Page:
Ironically, given his reputation for producing some of the most lucrative films ever made, Spielberg failed to raise $750m of the $1.2bn needed to underwrite DreamWorks' forthcoming movies. Without the cash, his firm has been unable to begin work on a selection of films, including eagerly awaited projects like Peter Morgan's Hereafter, to be directed by Clint Eastwood; a terrorist thriller called Motorcade and the comedy Dinner for Schmucks.
The filmmaker currently has just one major project in production – Tintin, a $130 million 3D version of the comic character. The fund crunch has also cost Spielberg the right to partner on a pet project about Abraham Lincoln that the director had hoped to wrap up in time for the bicentennial of Lincoln's birth, which is taking place this year.
Given this backdrop, Ambani was just the thing, a deus ex machina to save the day from stage left. He agreed to finance a total of 17 proposed films over the next seven years. The cash will allow Spielberg and partners Jeffrey Kaztenberg and Geffen to end their agreement with Paramount Pictures.
Not that Ambani is in it purely for the publicity. According to Forbes magazine he has slipped in the billionaire stakes, seeing his fortunes plummet by a whopping $32 billion in just one year, the largest drop recorded by the magazine this year. His plans to merge Reliance Communications with South Africa's MTN were also scuttled last July after brother Mukesh threatened to sue, claiming he had right of first refusal.
Despite the publicity, some Indian experts feel Reliance is getting into Hollywood at a particularly bad time. "The movie business is riskier than other businesses because of multifarious factors involved. It deals intangible things like creativity, which can be subjective and highly unpredictable. In that sense this is a hugely risky venture," says Kamal Narang, a Bollywood film analyst.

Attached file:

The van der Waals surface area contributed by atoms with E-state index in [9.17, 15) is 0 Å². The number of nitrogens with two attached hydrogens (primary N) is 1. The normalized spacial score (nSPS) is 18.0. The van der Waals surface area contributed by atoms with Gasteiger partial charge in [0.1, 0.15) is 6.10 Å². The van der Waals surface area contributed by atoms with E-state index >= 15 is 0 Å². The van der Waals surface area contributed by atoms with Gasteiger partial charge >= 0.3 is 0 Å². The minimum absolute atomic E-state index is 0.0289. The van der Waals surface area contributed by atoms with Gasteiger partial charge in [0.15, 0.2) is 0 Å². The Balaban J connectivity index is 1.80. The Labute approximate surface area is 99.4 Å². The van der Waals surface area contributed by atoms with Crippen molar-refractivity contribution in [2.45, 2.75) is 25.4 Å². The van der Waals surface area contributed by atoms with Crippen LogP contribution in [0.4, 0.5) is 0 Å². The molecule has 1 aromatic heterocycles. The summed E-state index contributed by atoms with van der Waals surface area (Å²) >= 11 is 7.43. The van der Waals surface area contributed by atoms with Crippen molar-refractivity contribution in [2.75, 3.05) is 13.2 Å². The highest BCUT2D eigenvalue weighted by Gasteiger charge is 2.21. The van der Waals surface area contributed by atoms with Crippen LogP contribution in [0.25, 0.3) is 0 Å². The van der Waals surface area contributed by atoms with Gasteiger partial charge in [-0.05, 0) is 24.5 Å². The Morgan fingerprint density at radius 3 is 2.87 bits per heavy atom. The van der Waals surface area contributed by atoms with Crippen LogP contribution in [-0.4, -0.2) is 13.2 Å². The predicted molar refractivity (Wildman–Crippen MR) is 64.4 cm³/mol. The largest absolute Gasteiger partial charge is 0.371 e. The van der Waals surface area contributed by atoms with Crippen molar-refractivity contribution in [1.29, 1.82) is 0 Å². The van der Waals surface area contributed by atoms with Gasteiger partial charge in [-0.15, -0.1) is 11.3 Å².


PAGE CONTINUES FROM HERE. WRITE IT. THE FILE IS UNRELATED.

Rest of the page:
Some are also unsure how the spectacular deal will play out for the Indian film industry. "I don’t see how this particular venture will help Bollywood – which could do with some fund infusion – as the investment is targeted only at Hollywood," says Omkar Shroff of the distribution firm Swagat Films. "It may improve India’s image in the West but that’s about it."
So will Ambani emerge as Hollywood’s next mover and shaker? There is considerable uncertainty on that score, especially because the Indian experience hasn’t been particularly rewarding in California. Last year, Sony Pictures came to Bollywood to co-produce Saawariya while Warner Bros produced Nikhil Advani's film Chandni Chowk to China, both of which tanked at the box office despite mega budgets and slick packaging.
However, analysts point out that Reliance’s case is different. The company owns over 200 theater screens in North America, not to speak of its properties in India, endowing it with enough marketing muscle to push its movies and retain a hold over them. "For Reliance BIG Entertainment, the Hollywood deal is only a baby step towards making big strides in the global entertainment domain as a new generation media company," says Narang.
So far, the only other Indian company to make a big splash in Hollywood has been UTV. Its co-production with 20th Century Fox — The Happening, directed by M. Night Shyamalan – is due for release soon. The outfit also has other projects in the works with major Hollywood studios, like Walt Disney, which has bought a $230-million stake in the company, and a tie-up with Will Smith’s production house, Overbrooks, to produce two big-budget movies.
In other words, how the deal plays out for Ambani and Spielberg transcends these two larger-than-life individuals. The global economic climate, box office collections and luck will all play a huge part in determining whether this movie romance will last after the lights come up.